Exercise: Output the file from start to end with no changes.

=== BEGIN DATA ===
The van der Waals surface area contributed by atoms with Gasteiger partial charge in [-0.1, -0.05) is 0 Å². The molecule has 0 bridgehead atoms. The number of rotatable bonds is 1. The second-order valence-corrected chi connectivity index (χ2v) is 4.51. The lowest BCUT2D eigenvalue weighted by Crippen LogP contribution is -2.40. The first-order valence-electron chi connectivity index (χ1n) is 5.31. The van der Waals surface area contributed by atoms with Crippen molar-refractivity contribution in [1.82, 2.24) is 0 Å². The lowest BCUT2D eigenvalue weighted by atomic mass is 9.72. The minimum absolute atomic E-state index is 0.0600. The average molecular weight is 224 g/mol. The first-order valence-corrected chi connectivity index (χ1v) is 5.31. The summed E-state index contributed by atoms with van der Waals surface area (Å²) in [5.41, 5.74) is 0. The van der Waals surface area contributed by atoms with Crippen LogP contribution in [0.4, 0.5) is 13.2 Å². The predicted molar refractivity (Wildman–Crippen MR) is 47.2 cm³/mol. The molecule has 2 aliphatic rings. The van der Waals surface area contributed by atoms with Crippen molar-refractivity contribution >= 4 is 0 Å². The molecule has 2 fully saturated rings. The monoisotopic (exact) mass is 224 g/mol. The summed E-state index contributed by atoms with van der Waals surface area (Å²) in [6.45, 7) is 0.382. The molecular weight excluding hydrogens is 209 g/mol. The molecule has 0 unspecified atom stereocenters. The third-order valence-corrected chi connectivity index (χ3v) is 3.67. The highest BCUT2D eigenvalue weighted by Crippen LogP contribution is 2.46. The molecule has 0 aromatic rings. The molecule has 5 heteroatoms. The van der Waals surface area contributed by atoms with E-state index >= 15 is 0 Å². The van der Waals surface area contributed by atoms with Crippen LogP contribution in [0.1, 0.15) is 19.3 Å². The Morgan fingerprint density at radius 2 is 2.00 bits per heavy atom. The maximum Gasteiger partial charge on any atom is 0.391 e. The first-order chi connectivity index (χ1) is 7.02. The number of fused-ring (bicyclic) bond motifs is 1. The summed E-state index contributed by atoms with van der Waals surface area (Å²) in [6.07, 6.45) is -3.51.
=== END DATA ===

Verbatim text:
The van der Waals surface area contributed by atoms with Gasteiger partial charge in [-0.1, -0.05) is 0 Å². The molecule has 0 bridgehead atoms. The number of rotatable bonds is 1. The second-order valence-corrected chi connectivity index (χ2v) is 4.51. The lowest BCUT2D eigenvalue weighted by Crippen LogP contribution is -2.40. The first-order valence-electron chi connectivity index (χ1n) is 5.31. The van der Waals surface area contributed by atoms with Crippen molar-refractivity contribution in [1.82, 2.24) is 0 Å². The lowest BCUT2D eigenvalue weighted by atomic mass is 9.72. The minimum absolute atomic E-state index is 0.0600. The average molecular weight is 224 g/mol. The first-order valence-corrected chi connectivity index (χ1v) is 5.31. The summed E-state index contributed by atoms with van der Waals surface area (Å²) in [5.41, 5.74) is 0. The van der Waals surface area contributed by atoms with Crippen LogP contribution in [0.4, 0.5) is 13.2 Å². The predicted molar refractivity (Wildman–Crippen MR) is 47.2 cm³/mol. The molecule has 2 aliphatic rings. The van der Waals surface area contributed by atoms with Crippen molar-refractivity contribution >= 4 is 0 Å². The molecule has 2 fully saturated rings. The monoisotopic (exact) mass is 224 g/mol. The summed E-state index contributed by atoms with van der Waals surface area (Å²) in [6.45, 7) is 0.382. The molecular weight excluding hydrogens is 209 g/mol. The molecule has 0 unspecified atom stereocenters. The third-order valence-corrected chi connectivity index (χ3v) is 3.67. The highest BCUT2D eigenvalue weighted by Crippen LogP contribution is 2.46. The molecule has 0 aromatic rings. The molecule has 5 heteroatoms. The van der Waals surface area contributed by atoms with E-state index >= 15 is 0 Å². The van der Waals surface area contributed by atoms with Crippen LogP contribution in [0.1, 0.15) is 19.3 Å². The Morgan fingerprint density at radius 2 is 2.00 bits per heavy atom. The maximum Gasteiger partial charge on any atom is 0.391 e. The first-order chi connectivity index (χ1) is 7.02. The number of fused-ring (bicyclic) bond motifs is 1. The summed E-state index contributed by atoms with van der Waals surface area (Å²) in [6.07, 6.45) is -3.51.